Can a Professional Photographer spot the difference? $400 Camera VS $4,000.00 Camera

(Upbeat music) – Hi. I’d love to try a little experiment today. Can you still make good content using cheap cameras? Bottom of the line, entry level DSLRs, like we’re talking $500 or less. Can you still play the game? I think we should start with a game. Super excited. I also want to have my friend Gabriel come in here real quick, and I want him to look at the photos and see if he can figure out which are which, in a real time live. Well it’s not live cause we… But you get it, so let’s go. Gabriel! Okay, he’s here, he’s here. He has no idea what we’re doing in here. And Gabriel’s a professional photographer. You make money from photography? – Yes. – That’s how you make a living?

– Yeah. – Okay, cool. I took photos with a really entry level… This thing. Just feel it. – Whoa – Right? – That weighs less than one of my lenses. – Yeah I know. (Gabriel laughing) And I took some photos with the R. I wanna show you a series of the photos, and I want you to then tell me what you think I shot it with. Kay? So we’ll start with this photo. So examine that. – [Gabriel] I’d say the first one was with the R, and that one was with the lower end camera. – Oh, nails it. Okay nails it. Photo one, photo two. – [Gabriel] Hmmmm – [Peter] What was photo number two? – [Gabriel] The higher end. – [Peter] Photo number two. – [Gabriel] Photo number one is the lower end. – [Peter] Photo number one is the lower end. Photo number two is actually the T100. Photo number one was the R. – [Gabriel] Wow. – Whew. Crazy right? – Wow, yeah. – Crazy.

Okay cool. Photo number one photo number two. – [Gabriel] Okay. – [Peter] Photo number one? – [Gabriel] That’s with the higher end. – This one right here? – Yeah. – That is the lower end. – Really? – [Peter] Yeah. – [Gabriel] Oh, oh man. I started off so good. – You were doing so good I was like this might not work. – Whenever I have students and they are complaining their gear isn’t good enough for what they’re trying to shoot, I just do a quick Google search, and I pull up photographers on D-Day, storming the beach in Normandy. And I show them and I’m like “Are these good pictures?” And I don’t tell them what it is. But I’m like “Are these good pictures?” They’re like, “Yeah. They’re powerful. They’re moving.” I’m like, “These were film cameras, under fire.” – That’s actually a great point. – Don’t tell me your equipment isn’t good enough. – I love that. Okay thanks. Let’s go eat. Oh, but I got to do the rest of the video, then we’ll go eat. – Okay. – Okay cool. That was fun; we should do more of that. I’m gonna flash some photos on the screen here in a second. I want you to remember the photos that you see, and as you see the photos, I want you to think to yourself, “Is that entry level camera or professional camera? Entry or pro, T100 or R?” And at the end I will tell you which photos were taken with what. I’m going to flash them pretty fast. Here we go. Which photos are taken with what? (thinking music) – That’s pretty crazy right? Maybe you were surprised, maybe you weren’t.

I wasn’t surprised at all. I knew I could take good photos with this, cause I’ve got a lot of experience doing exactly what you just saw, taking photos like that. And we’re gonna get into that more when we sit down and talk about this. Which, basically, sets up the whole episode. Cheap cameras, can you still make a living? Can you play this game with cheap gear or do you need to spend thousands? (rock music) – What’s up, everybody? Peter McKinnon here and welcome back to another video. It is getting colder outside. That’s why your seeing more and more hoodies, and love hoodie season, love winter, love the snow, but today, this topic is something… I’ve been wanting to do this for a long time. And it all stemmed from my buddy Mike, who owns a company called Hook and Stem.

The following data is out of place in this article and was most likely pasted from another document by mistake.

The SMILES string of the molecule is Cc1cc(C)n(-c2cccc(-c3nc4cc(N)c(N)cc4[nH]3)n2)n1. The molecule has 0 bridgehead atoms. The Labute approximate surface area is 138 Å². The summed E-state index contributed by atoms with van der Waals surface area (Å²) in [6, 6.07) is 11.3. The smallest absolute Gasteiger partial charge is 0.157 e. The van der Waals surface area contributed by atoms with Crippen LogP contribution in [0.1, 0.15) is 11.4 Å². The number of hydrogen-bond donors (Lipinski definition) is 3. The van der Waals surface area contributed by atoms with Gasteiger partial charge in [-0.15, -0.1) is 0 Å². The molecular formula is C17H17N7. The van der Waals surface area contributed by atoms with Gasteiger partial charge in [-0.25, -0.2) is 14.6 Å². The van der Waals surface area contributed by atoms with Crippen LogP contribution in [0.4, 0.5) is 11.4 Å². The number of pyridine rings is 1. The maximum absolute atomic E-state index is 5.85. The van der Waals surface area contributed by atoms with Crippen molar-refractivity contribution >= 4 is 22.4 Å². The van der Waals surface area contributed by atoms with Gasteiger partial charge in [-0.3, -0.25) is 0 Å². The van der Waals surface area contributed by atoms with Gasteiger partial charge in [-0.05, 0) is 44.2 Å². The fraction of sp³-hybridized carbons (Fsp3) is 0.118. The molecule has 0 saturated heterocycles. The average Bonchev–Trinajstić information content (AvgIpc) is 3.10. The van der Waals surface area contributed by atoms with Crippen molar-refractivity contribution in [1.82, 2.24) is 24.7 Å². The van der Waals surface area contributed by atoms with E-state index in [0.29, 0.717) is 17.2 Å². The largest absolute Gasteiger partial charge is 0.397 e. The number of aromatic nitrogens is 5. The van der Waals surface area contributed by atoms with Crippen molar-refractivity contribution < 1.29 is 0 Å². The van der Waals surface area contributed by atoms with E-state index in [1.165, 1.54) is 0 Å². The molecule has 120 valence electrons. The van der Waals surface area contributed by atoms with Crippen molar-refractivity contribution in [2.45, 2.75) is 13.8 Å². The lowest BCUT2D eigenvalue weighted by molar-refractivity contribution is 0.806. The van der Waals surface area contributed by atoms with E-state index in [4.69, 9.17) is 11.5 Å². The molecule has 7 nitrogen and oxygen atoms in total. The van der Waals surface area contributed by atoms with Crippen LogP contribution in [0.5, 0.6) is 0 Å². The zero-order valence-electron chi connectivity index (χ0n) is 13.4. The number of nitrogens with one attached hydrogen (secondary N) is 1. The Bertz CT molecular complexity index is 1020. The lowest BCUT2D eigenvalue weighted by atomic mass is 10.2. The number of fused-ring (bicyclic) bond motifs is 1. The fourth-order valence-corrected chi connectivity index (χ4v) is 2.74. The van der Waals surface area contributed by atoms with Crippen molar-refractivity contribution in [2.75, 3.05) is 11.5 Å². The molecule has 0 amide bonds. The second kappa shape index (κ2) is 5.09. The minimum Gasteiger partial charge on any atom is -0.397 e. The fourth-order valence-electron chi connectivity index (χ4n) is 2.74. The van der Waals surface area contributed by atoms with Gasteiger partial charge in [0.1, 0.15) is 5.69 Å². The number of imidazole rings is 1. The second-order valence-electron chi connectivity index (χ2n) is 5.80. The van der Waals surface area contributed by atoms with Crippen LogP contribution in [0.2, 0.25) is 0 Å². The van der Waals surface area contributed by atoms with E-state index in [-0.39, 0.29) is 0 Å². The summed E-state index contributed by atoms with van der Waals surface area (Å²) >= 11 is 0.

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He was like, “Hey, go check out my grid on Instagram.” I went and checked it out, and was like “Dude, it looks amazing. Yeah, everything’s great, love the style, the flow.” “Cool, shot everything with the Digital Rebel XT.” I’m like, “Wait, you mean the XT from 2003, the 15 year old?” He’s like, “Yeah man I bought it on Ebay for like 50 bucks, and a knock off 50 mil lens for another 25, so less then a hundred bucks, and this is what I got.” Here’s two images just from his account. That’s all taken with a camera that’s 15 years old, that’s eight megapixels. “That is a prime example”, I thought to myself when I saw those photos. I was like, “Wow this would be a great topic to discuss with you guys. That here’s a guy making a living, doing all this product photography to sell his business to people, so people buy things from his shop, and he’s using a Rebel XT to do that with a really cheap lens.” I went and grabbed the cheapest Canon DSLR I could find. This thing is like… It’s pretty much 98% plastic. The autofocus was slower than… I could order a pizza, and it would probably be delivered before this thing focused on an image. It did eventually focus, but it’s slow. The bottom of the barrel digital DSLR that they offer. It’s the Rebel T100, although all of these cameras have like six different names for one model. But it’s 500 bucks. 500 bucks all said and done. That’s with the extra 50 mil, one point eight lens. Now we did a video on this lens, if you haven’t seen it, here’s like two seconds of the B roll. (soft music) They redid this lens with like a metal mount so this is a little bit better. The mission was, okay let’s photograph something as if I was going to sell these photos to a company or… That would feel like I working for someone. Something that I would then sell to make money. Is this even an option? Or is it, no, you need to spend the money on good gear. With these things in mind, we decided to make this easy. Product photos of a mug, a super simple mug. Actually, it’s not even a mug. It’s a Mason jar with a leather sleeve. Fun little fact, I’ll be releasing these soon. Shameless plug, super excited. But, I mean, at the end of the day this is just a mug. I’m on my desk, at home, in my home office. How can we make this look good? So, if you’ve watched my product photography video, boop, thing right up in the corner there, if you guys have seen that before you know I love textures. I love shooting on textures. So I went back down to the basement, grabbed that old box we used for that product photography video, and started to like build a little scene that I could put this mug on so that it would made it a little more interesting. It would give it some mood, Give it some life, give it some color, so that this camera would have its best chance at preforming the best it possibly could. This is what the scene looks like, but if you zoom right out, we’re on my desk. So it’s nothing special. But that just goes to show you, these things are obtainable at you home. You don’t need a studio. You don’t need a fancy office with fancy lights. Are those things going to make everything you do look better? Obviously, that’s a whole different topic. That’s not even, that’s not the point here. It’s just that we can set up a little mock station on our desk. We’re gonna use the lowest end camera we can find. Can we make this look good? (Rock music) Okay so now that I’ve shot a few of these photos, I just dumped them into Lightroom. You can see right here, they look not half bad out of camera. So if I run one of my new presets on them, like moraine, that’s gonna give it that rustic vibe, that I already know, the vibe I’m looking for. The color that I’m going for. We just got to bring that exposure up a little bit. Maybe mess with the tone curve here. And just tweak little things to get it so that it’s just looking right. And it’s not a whole lot of work. As you can see this has taken me less than 60 seconds to get to a point that I’m happy with. You know, where I can export that photo and good to go. We started off with the kit lens, which is the 18 to 55 lens. That’s what come with this camera when you buy the kit. And we got a photo that looks like this. Not bad right? We shot it with an aperture of about five point six so there’s a lot in focus. You don’t got a whole lot of depth of field with that. But it still looks good. This, you could post that on Instagram if you were a business selling this mug and it would be fine. Now let’s throw the 50 mil on and take that same photo, just change the vantage just slightly. Get a little bit lower, which is more of a preferred angle of mine. And now let’s take a look. It looks a lot better. You got that nice, creamy, smooth depth of field, but I did notice upon zooming in a little bit, you got some chromatic aberration and fringing. Now if you don’t know what that is, it’s when a lens has difficulty to bring all of the wave lengths of color to the same focal plain. It’s having a little trouble and that results in color fringing, which looks like this. If we zoom in you can see some of that around the edge here. Here’s a shot of my James Coffee Co ring. I have it set up amongst other things that are the same texture, the same color, the same style to really pull focus into the center where that ring is. Those things just add that nice pop on the side. If we just had that ring on its own, and we put it on a desk, and we shot that product photo, it would probably look fine. But you add all these extra things in that share the same texture and color and it going to make that photo more vibrant, more lively. It’s just more rich, there’s more to look at. I shot this same image with the Canon R and a hundred mil macro lens. Lets throw that on the screen. You can see it’s just a lot cleaner. Now we’re going from like a $500 camera to like an over $3,000 set up. The glass quality of the lens I was using is far superior from the one I’m using with the Canon T100, but as far as passablity that first photo is still great. I would have no problem sending it to a client, posting it online. And I think it would do the job just fine. Let’s take a look at a couple more photos. Here we’ve got the mug sat up with the box on it’s end. So we can see the depth inside. This wasn’t doing it for me so I actually grabbed my Chemex and started hanging it in front of the camera lens a little bit, just to kinda give some real time in camera light leaks. It’s being creative, it’s using the light that you have, using these props and textures. to pull the most out of a photo. Just like with the ring, had I just put this mug on the table and snapped a picture, people may have been like, “Meh, it’s not the best looking picture,” and they instantly go to blame the camera. It’s a garbage camera anyway. But when you take the extra time, make sure the light looks good, you add the textures, you add the background, you add the environment, you throw a little bit of light leaks into the lens, you snap that same photo and suddenly people are saying, “That’s a great image. How did you get that. What did you take that with?” Just like my friend Mike at the beginning of this video, people look at his photos, I guarantee nobody thought for one second looking at that Instagram account, everything was taken with a 15 year old digital camera. It’s just not the case when you have a photographer that knows what they’re doing with the equipment. So why would you want to spend thousands more on a camera when a camera that’s 500 bucks all in, after tax for me Canadian here, it does the job? And I think probably usability. It was quite difficult working with this camera. I think I took eight images, here are a few more. All of these took a good few hours to actually shoot, because the autofocus was really slow, trying to find where the buttons were, just working with a camera that isn’t up to date with the technology that we have now that costs thousands more, just takes more time, takes a little more patience. Do you have that time and patience? If you do, awesome, then maybe that works for you. But for someone that’s trying output a lot of content fast, that’s when higher, more expensive gear would come into play. So the question that I’m asked all the time, all the time, anybody that does tutorials on Youtube, anybody that’s a prominent photogropher, or has any kind of following or just takes good photos, we are all asked the same question, which is what camera should I buy, what do you recommend, and this is my budget? And it doesn’t matter if you shoot Pentax, Fuji, Nikon, Sony, Canon, it doesn’t matter at all. Because everyone has different uses for a camera. Some people just want pictures of their kids, this guy wants product photos, you want stock photos, they want video, Youtube, it all depends on what you’re into. If all your budget can afford is something like this, but it checks the boxes for what you’re into, then that’s the camera you should get. If it doesn’t check any of those boxes, and you want to do things beyond that, and you think you may grow out of it, that’s not the camera for you. Maybe you need to go with a different brand or something completely different, and that’s totally okay. But the premise of this video was to show you that, you can take good photographs, you can make money, you can make this into a career, you can have a lot of fun with it, with cameras that are cheap. It’s mostly right here and right here that’s gonna determine how good your photos are. Yes, you need this tool, but these tools, the knowledge that you have, the eye that you have, how creative and how cleaver are you going to get with it. Those are the ingredients that make a great photographer. That’s a great title, the ingrediants of a great photogropher, should have run with that. So that’s that. Hope you guys enjoyed this video. Hit that like button if you liked this video and smash it if that’s something that you’re into. Pah, pah, pah, 2018 style. Subscribe if you aren’t already. And, and, I’m just going to go through the comments and pick one of you to give this away to, because I don’t need it, so yeah. Maybe it will be you. See you guys in the next video. Peace. (soft rock music)